4) N = 7; 7 couples.
Total cases = N2 = 49.
The pool of cases of interest (heterogeneous pairings) = N2  N = 42.
Probability of '7 of 7 in 42 from 49' = 1 in 3.18.

5) N = 100; 100 couples.
Total cases = N2 = 10000.
The pool of cases of interest (heterogeneous pairings) = N2  N = 9900.
Probability of '100 of 100 in 9900 from 10000' = 1 in 2.746.

6) N = 200; 200 couples.
Total cases = N2 = 40000.
The pool of cases of interest (heterogeneous pairings) = N2  N = 39800.
Probability of '200 of 200 in 39800 from 40000' = 1 in 2.732.

7) N = 500; 500 couples.
Total cases = N2 = 250000.
The pool of cases of interest (heterogeneous pairings) = N2  N = 249500.
Probability of '500 of 500 in 249500 from 250000' = 1 in 2.724.

My trial for N = 1000 resulted in a probability equal to 0. That trial goes beyond the capacity of today's computers, as far as the maximum size of numbers is concerned. We can notice, however that the probability very slowly increases with the increase of N (number of couples). It appears that the limit of p when N tends to infinity is 1/e (where e = 2.71828...).

II. We can also apply the hypergeometric distribution probability for the case of 'every man paired with his own woman/every woman paired with her own man'. The probability is much lower and decreases at a much faster pace than the increase in the preceding situation.

1) N = 4; four couples.
Total cases = N2 = 16.
The pool of cases of interest (homogeneous pairings: Wn+Hn) = N = 4.
Probability of '4 of 4 in 4 from 16' = 1 in 1820.

2) N = 5; 5 couples.
Total cases = N2 = 25.
The pool of cases of interest (homogeneous pairings: Wn+Hn) = N = 5.
Probability of '5 of 5 in 5 from 25' = 1 in 53130.

Super Formula can be used for many variations on this theme. For example, calculate the probability of 'exactly one man NOT to be paired with his own woman'; or, 'exactly one woman to be paired with her own man'.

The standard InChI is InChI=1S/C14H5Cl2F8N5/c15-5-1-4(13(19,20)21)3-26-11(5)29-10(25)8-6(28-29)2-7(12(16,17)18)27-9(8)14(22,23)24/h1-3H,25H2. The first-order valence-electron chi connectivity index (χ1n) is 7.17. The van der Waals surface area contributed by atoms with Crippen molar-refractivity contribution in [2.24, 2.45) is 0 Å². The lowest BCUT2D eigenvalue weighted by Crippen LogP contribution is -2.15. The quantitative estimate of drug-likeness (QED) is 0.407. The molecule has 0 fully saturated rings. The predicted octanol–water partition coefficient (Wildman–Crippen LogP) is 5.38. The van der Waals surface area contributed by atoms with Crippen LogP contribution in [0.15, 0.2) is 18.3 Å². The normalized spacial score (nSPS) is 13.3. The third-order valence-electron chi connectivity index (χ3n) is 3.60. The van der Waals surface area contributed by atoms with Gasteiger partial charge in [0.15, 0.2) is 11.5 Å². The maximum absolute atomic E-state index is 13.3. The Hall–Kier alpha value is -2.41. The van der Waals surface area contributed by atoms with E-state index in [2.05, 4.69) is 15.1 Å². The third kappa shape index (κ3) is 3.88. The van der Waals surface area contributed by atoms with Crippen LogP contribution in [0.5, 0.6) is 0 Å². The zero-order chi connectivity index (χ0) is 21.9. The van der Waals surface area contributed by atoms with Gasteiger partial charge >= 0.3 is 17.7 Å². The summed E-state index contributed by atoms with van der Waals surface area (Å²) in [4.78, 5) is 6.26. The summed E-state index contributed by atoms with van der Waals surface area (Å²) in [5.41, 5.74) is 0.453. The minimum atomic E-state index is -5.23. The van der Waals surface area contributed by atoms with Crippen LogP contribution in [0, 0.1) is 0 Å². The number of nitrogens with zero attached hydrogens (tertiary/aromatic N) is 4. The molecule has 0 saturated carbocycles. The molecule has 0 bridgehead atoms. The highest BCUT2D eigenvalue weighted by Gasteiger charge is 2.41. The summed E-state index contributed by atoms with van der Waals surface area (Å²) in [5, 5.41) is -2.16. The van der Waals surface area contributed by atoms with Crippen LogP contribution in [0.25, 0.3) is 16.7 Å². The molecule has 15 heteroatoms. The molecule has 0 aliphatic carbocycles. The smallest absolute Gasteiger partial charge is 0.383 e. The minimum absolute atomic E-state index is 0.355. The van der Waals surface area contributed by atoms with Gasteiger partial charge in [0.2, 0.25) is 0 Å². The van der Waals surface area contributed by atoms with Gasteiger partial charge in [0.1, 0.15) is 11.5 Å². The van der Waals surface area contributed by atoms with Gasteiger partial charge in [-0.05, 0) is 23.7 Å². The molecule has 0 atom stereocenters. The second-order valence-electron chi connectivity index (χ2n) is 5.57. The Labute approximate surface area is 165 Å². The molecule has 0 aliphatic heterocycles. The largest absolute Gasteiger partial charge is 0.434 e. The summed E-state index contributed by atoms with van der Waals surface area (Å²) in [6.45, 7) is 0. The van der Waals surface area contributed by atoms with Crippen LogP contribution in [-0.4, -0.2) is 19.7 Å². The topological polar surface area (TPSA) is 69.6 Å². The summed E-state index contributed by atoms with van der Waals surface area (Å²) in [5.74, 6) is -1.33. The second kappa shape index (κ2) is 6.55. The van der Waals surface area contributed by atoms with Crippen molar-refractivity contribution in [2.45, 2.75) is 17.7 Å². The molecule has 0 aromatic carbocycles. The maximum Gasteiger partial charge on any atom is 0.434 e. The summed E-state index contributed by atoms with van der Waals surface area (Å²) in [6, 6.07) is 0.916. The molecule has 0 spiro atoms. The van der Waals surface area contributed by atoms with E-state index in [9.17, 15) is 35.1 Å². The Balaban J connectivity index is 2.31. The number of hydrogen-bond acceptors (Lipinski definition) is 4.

## 4. Theory of Probability Applied to Couple Swapping: The Problem of Coincidences (Montmort)

The spouse-swapping problem resembles the Problem of Coincidences or Montmort's Problem (1708). Warren Weaver presents the Problem of Coincidences in his book Lady Luck (page 135). The formula presented in the book is:

p = 1/2! - 1/3! + 1/4!  1/5! + ...

The limit of the series is 1/e, where e is the base of the natural logarithm. Warren Weaver considers that the formula holds accurately so long as there are at least eight men at the party, and is approximately true for smaller number of guests.

I do believe that the hypergeometric distribution probability is a more accurate tool in this regard. We know precisely the number of all possible elements and the number of favorable elements. The hypergeometric distribution deals with four terms and we can determine them precisely. Besides, applying the above formula {(-1)N-1} / N! becomes impractical for N greater than 10. On the contrary, the hypergeometric distribution probability handles easily cases such as N = 100. I was able to work up to N = 800 (p = 1 in 2.722).

The big problem with the hypergeometric distribution probability is REPETITION. If we generate the N2 outcomes and draw N randomly, it could happen that the same woman/man can be drawn in all N cases. For example, in the N=3 case: W3+H1, W3+H2, W3+H3. Wife #3 was drawn 3 times! The other two women could only watch the party...Or, two of the men could only watch the party...

IV. There is another method to calculate total possible pairings. It applies also to cases of unequal groups. In the first case, we had 3 wives and 3 husbands. The total possible combinations of two elements, one from each group is 3 x 3. (W1, H1), (W1, H2), (W1, H3); (W2, H1), (W2, H2), (W2, H3); (W3, H1), (W3, H2), (W3, H3).

If the two groups consist of N1 and N2 elements, respectively, the total number of combinations of two elements, one from each group is N1 x N2.

I made a more detailed analysis of such situations in correlation with lotto games. Instead of playing the numbers from the entire group (N, M), it is better to play the numbers position by position (no, it's not those positions!). The median of each position represents a very relevant statistical factor. Read: Lottery Software, Excel Programming, Spreadsheets, Strategies.

Said Tabaki Paravicius, netizen extraordinaire:
"Swapping could be bad for memory, Krushbeck. Just think how Windows behaves because of too much swapping in and out memory and onto the hard drive!